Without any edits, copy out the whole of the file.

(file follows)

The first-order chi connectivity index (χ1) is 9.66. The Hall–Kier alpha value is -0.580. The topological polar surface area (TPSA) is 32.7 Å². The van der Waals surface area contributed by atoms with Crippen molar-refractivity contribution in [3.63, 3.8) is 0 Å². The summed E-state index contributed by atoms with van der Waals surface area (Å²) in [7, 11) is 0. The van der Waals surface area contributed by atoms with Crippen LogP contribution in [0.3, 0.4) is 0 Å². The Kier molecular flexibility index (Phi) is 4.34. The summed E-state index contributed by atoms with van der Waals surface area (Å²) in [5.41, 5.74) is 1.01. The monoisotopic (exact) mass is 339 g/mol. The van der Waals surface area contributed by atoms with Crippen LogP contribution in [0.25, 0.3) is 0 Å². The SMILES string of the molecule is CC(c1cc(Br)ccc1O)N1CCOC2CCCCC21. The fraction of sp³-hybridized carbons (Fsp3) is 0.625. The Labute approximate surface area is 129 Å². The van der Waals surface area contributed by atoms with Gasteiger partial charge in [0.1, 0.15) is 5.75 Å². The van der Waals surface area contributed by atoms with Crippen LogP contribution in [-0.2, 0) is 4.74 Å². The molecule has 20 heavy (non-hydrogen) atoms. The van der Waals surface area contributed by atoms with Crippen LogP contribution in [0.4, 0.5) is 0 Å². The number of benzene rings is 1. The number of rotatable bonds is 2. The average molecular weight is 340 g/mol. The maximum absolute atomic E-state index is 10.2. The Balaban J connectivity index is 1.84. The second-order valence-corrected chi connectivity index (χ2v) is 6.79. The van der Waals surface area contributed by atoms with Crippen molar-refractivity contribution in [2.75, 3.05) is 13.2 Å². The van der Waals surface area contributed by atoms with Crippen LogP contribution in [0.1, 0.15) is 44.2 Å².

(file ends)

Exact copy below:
The first-order chi connectivity index (χ1) is 9.66. The Hall–Kier alpha value is -0.580. The topological polar surface area (TPSA) is 32.7 Å². The van der Waals surface area contributed by atoms with Crippen molar-refractivity contribution in [3.63, 3.8) is 0 Å². The summed E-state index contributed by atoms with van der Waals surface area (Å²) in [7, 11) is 0. The van der Waals surface area contributed by atoms with Crippen LogP contribution in [0.3, 0.4) is 0 Å². The Kier molecular flexibility index (Phi) is 4.34. The summed E-state index contributed by atoms with van der Waals surface area (Å²) in [5.41, 5.74) is 1.01. The monoisotopic (exact) mass is 339 g/mol. The van der Waals surface area contributed by atoms with Crippen LogP contribution in [0.25, 0.3) is 0 Å². The SMILES string of the molecule is CC(c1cc(Br)ccc1O)N1CCOC2CCCCC21. The fraction of sp³-hybridized carbons (Fsp3) is 0.625. The Labute approximate surface area is 129 Å². The van der Waals surface area contributed by atoms with Gasteiger partial charge in [0.1, 0.15) is 5.75 Å². The van der Waals surface area contributed by atoms with Crippen LogP contribution in [-0.2, 0) is 4.74 Å². The molecule has 20 heavy (non-hydrogen) atoms. The van der Waals surface area contributed by atoms with Crippen LogP contribution in [0.4, 0.5) is 0 Å². The number of benzene rings is 1. The number of rotatable bonds is 2. The average molecular weight is 340 g/mol. The maximum absolute atomic E-state index is 10.2. The Balaban J connectivity index is 1.84. The second-order valence-corrected chi connectivity index (χ2v) is 6.79. The van der Waals surface area contributed by atoms with Crippen molar-refractivity contribution in [2.75, 3.05) is 13.2 Å². The van der Waals surface area contributed by atoms with Crippen LogP contribution in [0.1, 0.15) is 44.2 Å².